Erik was approached by Green Haus Agency to harness the beauty of Newport Beach for a campaign designed to engage with peoples imagination.
With one eye dedicated to creating a visual masterpiece, and the other contemplating the creation of accompanying motion. This shoot, as with many of his other projects this year showcase a rich ability to switch from constant lighting to directing the action of play out rather than encouraging held poses.
From Erik Almas’s personal series focussing on insecurities and the stigma around body features.
Eriks personal challenge to capture emotion, with a focus on the visual is a step away from much of his commercial work, which is based in the realm of the conceptual.
Erik said of the project “It was both a gift and a joy to focus so intently upon emotion.”
Erik re-imagines the Kessler Collection with his latest commission.
A visionary hospitality brand that owns, develops and manages specialty hotels, restaurants, and retail to treat guests to the Bohemian lifestyle and unique experiences.
Disney commissioned Erik for a series celebrating the return of Disney’s Electric Ride Parade to Disneyland, California.
The creative team and Erik selected iconic Californian locations to be shot at sundown. Griffith Observatory and Huntington Beach help to capture the magical experience.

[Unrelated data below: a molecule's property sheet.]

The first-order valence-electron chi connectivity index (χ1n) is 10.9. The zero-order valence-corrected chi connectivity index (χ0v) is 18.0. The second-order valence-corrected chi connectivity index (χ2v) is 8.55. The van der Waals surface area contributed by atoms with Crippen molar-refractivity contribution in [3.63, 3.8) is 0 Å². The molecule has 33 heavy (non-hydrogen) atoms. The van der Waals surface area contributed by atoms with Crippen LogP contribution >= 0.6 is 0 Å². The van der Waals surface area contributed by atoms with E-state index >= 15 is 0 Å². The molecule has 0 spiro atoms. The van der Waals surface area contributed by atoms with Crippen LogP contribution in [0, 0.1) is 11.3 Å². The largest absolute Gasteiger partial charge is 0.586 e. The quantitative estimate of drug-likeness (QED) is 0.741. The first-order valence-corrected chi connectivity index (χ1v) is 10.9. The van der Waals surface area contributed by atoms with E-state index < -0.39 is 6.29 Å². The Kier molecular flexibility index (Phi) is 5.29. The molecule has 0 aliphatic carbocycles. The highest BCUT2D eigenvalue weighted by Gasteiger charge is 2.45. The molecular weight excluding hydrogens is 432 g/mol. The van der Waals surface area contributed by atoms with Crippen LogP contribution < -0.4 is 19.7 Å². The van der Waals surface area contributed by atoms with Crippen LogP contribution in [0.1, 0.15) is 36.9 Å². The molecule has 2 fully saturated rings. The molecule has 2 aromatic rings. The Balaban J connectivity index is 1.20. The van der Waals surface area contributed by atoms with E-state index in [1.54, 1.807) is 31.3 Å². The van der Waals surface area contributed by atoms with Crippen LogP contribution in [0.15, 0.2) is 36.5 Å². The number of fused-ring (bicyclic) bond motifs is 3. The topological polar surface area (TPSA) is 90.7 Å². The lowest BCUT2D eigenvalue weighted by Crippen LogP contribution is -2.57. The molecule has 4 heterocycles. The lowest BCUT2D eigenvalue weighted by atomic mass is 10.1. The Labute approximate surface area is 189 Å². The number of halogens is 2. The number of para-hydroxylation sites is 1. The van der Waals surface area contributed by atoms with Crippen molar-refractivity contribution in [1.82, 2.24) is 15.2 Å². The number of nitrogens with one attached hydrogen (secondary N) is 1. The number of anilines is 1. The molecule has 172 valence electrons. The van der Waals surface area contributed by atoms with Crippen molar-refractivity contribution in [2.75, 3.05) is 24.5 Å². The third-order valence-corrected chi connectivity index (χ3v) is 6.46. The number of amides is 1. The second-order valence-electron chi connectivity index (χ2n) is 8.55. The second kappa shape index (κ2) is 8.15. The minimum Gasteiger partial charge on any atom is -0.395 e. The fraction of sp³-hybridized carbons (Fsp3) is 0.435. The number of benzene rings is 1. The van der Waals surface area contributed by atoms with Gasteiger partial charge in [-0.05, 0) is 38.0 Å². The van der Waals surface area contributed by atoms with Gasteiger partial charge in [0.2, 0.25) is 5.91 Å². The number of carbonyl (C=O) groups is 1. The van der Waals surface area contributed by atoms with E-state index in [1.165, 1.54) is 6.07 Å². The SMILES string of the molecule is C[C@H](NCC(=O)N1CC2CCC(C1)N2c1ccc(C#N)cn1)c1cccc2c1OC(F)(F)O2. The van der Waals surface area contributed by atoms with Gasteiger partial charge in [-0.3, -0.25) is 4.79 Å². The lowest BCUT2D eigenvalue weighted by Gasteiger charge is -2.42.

Sheraton Hotel turned to Erik for their latest hyper real photography campaign through Venables Bell & Partners. All the images were shot using genuine employees adding a touch of authenticity.
Erik recreated Vermeer’s ‘The Concert’ for an Adobe campaign on stolen and missing artwork using only stock imagery, and photoshop.
Vermeer’s The concert was stolen from the Isabella Stewart Gardner Museum, Boston, 1990 and has yet to resurface. It is considered the most valuable unrecovered stolen painting to date, with a value estimated at over $200,000,000.
‘I use Photoshop as an extension of my photography to create visuals that are idea-driven and at times improbable but the thought of using stock photography to recreate someone else’s art was not something I would consider under normal circumstances.’